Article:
United States: A new kind of Mainer
• A local, slice-of-life story from a Monitor correspondent.
Since the first Somali refugees settled here eight years ago, almost every national media outlet has visited. Early accounts portrayed Lewiston as racist after the then-mayor issued a letter asking the Somalis to stop coming.
Others then lauded the city’s tolerance as groups rallied to support the émigrés. The reality was more complicated. Talk still centers on the media’s narrow portrayals. “People do come with preconceptions,” says city official Phil Nadeau.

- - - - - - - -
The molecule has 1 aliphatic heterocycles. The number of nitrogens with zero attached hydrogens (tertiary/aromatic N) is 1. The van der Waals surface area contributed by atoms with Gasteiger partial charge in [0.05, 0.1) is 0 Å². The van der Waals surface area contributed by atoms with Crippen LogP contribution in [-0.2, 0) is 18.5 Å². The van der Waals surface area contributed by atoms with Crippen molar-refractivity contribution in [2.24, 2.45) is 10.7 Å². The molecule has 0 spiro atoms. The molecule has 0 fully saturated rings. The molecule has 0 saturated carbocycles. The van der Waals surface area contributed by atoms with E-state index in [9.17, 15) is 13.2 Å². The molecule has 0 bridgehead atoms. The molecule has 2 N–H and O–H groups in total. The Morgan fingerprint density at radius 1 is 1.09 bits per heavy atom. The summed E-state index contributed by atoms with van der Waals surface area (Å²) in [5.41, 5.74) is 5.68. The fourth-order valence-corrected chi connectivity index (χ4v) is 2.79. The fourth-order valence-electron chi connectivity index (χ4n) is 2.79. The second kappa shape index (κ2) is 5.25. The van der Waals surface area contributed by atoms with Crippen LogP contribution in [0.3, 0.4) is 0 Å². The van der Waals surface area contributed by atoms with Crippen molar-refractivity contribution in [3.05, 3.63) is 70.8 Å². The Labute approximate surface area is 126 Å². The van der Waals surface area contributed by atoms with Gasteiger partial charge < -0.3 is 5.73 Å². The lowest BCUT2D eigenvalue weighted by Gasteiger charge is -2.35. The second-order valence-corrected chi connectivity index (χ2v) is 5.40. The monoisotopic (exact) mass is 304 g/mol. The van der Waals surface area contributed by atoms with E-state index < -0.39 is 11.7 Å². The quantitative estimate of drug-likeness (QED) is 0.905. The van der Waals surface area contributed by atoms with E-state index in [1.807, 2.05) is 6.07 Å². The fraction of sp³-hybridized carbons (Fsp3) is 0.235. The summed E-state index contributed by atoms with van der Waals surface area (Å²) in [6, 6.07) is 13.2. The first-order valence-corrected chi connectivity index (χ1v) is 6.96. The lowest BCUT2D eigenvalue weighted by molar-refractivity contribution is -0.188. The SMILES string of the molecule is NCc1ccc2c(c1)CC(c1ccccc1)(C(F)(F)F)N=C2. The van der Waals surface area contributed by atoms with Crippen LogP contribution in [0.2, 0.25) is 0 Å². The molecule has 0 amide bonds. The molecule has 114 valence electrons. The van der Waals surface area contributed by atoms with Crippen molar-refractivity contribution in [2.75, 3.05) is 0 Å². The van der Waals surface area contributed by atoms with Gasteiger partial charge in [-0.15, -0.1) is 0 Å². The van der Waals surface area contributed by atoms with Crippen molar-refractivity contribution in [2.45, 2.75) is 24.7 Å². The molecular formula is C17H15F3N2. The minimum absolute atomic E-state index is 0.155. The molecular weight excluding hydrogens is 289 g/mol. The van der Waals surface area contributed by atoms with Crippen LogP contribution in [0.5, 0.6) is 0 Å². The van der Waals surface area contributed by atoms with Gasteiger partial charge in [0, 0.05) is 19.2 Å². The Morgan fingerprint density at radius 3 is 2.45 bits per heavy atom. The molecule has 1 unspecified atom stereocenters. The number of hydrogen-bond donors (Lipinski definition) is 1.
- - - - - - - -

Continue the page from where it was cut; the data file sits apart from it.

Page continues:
There’s no doubt that Lewiston has changed. Downtown, Somali-owned shops coexist with pawnshops and the secondhand stores that remained when other businesses closed in the 1980s.
In formerly forlorn Kennedy Park, children play under the watchful eyes of hijab-clad women. Markets have expanded their offerings to include African staples, and Somali kids are graduating from Lewiston High School as their parents complete ELL classes.
Challenges remain. Unemployment is high, and much of the money that flows from the Somali community originates in food stamps and general assistance.
Even so, Mr. Nadeau says the city is weathering the recession well. Over time, the residents – native Mainers and Somali alike – have gotten to know each other and forged a community. It’s not the stuff of breaking news, but it may be more profound.